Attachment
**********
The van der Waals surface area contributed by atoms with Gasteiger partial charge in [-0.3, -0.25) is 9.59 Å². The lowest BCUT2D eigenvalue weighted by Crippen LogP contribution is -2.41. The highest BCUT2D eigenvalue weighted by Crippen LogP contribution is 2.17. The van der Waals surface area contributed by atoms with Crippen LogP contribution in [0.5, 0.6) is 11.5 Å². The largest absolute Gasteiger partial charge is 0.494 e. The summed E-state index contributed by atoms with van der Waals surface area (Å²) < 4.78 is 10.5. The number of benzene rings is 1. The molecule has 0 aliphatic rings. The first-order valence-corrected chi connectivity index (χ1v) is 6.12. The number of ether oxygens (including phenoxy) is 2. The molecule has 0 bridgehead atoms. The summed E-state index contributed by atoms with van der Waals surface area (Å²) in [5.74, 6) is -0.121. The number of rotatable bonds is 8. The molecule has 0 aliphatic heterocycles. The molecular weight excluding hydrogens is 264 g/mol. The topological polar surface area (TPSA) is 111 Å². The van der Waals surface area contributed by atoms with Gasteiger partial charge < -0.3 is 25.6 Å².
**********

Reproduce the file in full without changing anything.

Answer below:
The van der Waals surface area contributed by atoms with Gasteiger partial charge in [-0.3, -0.25) is 9.59 Å². The lowest BCUT2D eigenvalue weighted by Crippen LogP contribution is -2.41. The highest BCUT2D eigenvalue weighted by Crippen LogP contribution is 2.17. The van der Waals surface area contributed by atoms with Crippen LogP contribution in [0.5, 0.6) is 11.5 Å². The largest absolute Gasteiger partial charge is 0.494 e. The summed E-state index contributed by atoms with van der Waals surface area (Å²) < 4.78 is 10.5. The number of benzene rings is 1. The molecule has 0 aliphatic rings. The first-order valence-corrected chi connectivity index (χ1v) is 6.12. The number of ether oxygens (including phenoxy) is 2. The molecule has 0 bridgehead atoms. The summed E-state index contributed by atoms with van der Waals surface area (Å²) in [5.74, 6) is -0.121. The number of rotatable bonds is 8. The molecule has 0 aliphatic heterocycles. The molecular weight excluding hydrogens is 264 g/mol. The topological polar surface area (TPSA) is 111 Å². The van der Waals surface area contributed by atoms with Gasteiger partial charge < -0.3 is 25.6 Å².